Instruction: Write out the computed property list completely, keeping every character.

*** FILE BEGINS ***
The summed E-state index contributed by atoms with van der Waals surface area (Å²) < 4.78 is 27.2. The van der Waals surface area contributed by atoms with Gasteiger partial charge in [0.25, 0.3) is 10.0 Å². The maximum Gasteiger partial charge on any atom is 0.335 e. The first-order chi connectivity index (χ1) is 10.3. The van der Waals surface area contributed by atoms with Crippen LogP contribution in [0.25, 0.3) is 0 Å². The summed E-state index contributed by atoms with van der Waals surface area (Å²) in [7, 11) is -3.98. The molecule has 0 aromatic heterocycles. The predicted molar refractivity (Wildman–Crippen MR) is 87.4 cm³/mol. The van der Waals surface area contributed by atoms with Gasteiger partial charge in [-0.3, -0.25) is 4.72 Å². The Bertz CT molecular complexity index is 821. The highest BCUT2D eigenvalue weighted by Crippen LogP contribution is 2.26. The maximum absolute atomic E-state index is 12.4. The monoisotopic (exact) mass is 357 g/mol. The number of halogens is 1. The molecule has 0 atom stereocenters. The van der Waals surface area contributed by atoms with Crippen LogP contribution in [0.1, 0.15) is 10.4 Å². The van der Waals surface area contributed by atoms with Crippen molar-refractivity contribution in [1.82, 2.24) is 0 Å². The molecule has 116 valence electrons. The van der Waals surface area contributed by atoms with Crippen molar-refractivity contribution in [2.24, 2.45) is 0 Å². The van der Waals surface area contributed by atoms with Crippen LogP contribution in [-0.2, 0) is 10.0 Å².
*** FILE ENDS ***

The summed E-state index contributed by atoms with van der Waals surface area (Å²) < 4.78 is 27.2. The van der Waals surface area contributed by atoms with Gasteiger partial charge in [0.25, 0.3) is 10.0 Å². The maximum Gasteiger partial charge on any atom is 0.335 e. The first-order chi connectivity index (χ1) is 10.3. The van der Waals surface area contributed by atoms with Crippen LogP contribution in [0.25, 0.3) is 0 Å². The summed E-state index contributed by atoms with van der Waals surface area (Å²) in [7, 11) is -3.98. The molecule has 0 aromatic heterocycles. The predicted molar refractivity (Wildman–Crippen MR) is 87.4 cm³/mol. The van der Waals surface area contributed by atoms with Gasteiger partial charge in [-0.3, -0.25) is 4.72 Å². The Bertz CT molecular complexity index is 821. The highest BCUT2D eigenvalue weighted by Crippen LogP contribution is 2.26. The maximum absolute atomic E-state index is 12.4. The monoisotopic (exact) mass is 357 g/mol. The number of halogens is 1. The molecule has 0 atom stereocenters. The van der Waals surface area contributed by atoms with Crippen LogP contribution in [0.1, 0.15) is 10.4 Å². The van der Waals surface area contributed by atoms with Crippen molar-refractivity contribution in [1.82, 2.24) is 0 Å². The molecule has 116 valence electrons. The van der Waals surface area contributed by atoms with Crippen molar-refractivity contribution in [2.24, 2.45) is 0 Å². The van der Waals surface area contributed by atoms with Crippen LogP contribution in [-0.2, 0) is 10.0 Å².